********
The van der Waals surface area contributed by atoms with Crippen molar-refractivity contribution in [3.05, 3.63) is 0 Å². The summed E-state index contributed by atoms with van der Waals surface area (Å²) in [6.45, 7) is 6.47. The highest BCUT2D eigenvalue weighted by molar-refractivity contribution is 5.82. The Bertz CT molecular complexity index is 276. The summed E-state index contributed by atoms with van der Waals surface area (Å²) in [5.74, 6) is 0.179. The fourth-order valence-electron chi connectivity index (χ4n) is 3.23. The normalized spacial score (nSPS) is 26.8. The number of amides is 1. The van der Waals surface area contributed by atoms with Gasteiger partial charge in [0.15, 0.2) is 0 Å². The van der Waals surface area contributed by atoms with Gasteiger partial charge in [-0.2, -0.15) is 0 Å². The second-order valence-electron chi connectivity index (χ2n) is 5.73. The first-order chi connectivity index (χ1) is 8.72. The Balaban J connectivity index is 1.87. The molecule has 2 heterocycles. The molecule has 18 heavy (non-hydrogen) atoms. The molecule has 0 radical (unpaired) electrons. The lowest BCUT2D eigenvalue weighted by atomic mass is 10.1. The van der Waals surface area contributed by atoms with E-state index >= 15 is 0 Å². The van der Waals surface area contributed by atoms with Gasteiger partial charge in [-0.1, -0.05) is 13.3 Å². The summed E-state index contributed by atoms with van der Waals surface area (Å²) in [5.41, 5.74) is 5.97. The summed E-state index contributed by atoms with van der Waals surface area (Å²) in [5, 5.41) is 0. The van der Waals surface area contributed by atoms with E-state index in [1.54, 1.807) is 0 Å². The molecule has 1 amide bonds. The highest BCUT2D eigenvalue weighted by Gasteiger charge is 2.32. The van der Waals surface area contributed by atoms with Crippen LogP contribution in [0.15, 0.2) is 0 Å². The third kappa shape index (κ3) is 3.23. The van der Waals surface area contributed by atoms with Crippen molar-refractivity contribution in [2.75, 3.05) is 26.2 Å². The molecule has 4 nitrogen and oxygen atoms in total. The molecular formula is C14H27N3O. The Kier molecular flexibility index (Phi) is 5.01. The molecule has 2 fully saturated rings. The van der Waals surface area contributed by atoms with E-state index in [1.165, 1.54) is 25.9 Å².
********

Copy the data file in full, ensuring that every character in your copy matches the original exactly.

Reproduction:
The van der Waals surface area contributed by atoms with Crippen molar-refractivity contribution in [3.05, 3.63) is 0 Å². The summed E-state index contributed by atoms with van der Waals surface area (Å²) in [6.45, 7) is 6.47. The highest BCUT2D eigenvalue weighted by molar-refractivity contribution is 5.82. The Bertz CT molecular complexity index is 276. The summed E-state index contributed by atoms with van der Waals surface area (Å²) in [5.74, 6) is 0.179. The fourth-order valence-electron chi connectivity index (χ4n) is 3.23. The normalized spacial score (nSPS) is 26.8. The number of amides is 1. The van der Waals surface area contributed by atoms with Gasteiger partial charge in [0.15, 0.2) is 0 Å². The van der Waals surface area contributed by atoms with Gasteiger partial charge in [-0.2, -0.15) is 0 Å². The second-order valence-electron chi connectivity index (χ2n) is 5.73. The first-order chi connectivity index (χ1) is 8.72. The Balaban J connectivity index is 1.87. The molecule has 2 heterocycles. The molecule has 18 heavy (non-hydrogen) atoms. The molecule has 0 radical (unpaired) electrons. The lowest BCUT2D eigenvalue weighted by atomic mass is 10.1. The van der Waals surface area contributed by atoms with E-state index >= 15 is 0 Å². The van der Waals surface area contributed by atoms with Gasteiger partial charge in [-0.1, -0.05) is 13.3 Å². The summed E-state index contributed by atoms with van der Waals surface area (Å²) in [5.41, 5.74) is 5.97. The summed E-state index contributed by atoms with van der Waals surface area (Å²) in [5, 5.41) is 0. The van der Waals surface area contributed by atoms with E-state index in [1.54, 1.807) is 0 Å². The molecule has 1 amide bonds. The highest BCUT2D eigenvalue weighted by Gasteiger charge is 2.32. The van der Waals surface area contributed by atoms with Crippen LogP contribution in [0.15, 0.2) is 0 Å². The third kappa shape index (κ3) is 3.23. The van der Waals surface area contributed by atoms with Crippen molar-refractivity contribution in [2.75, 3.05) is 26.2 Å². The molecule has 4 nitrogen and oxygen atoms in total. The molecular formula is C14H27N3O. The Kier molecular flexibility index (Phi) is 5.01. The molecule has 2 fully saturated rings. The van der Waals surface area contributed by atoms with E-state index in [1.165, 1.54) is 25.9 Å².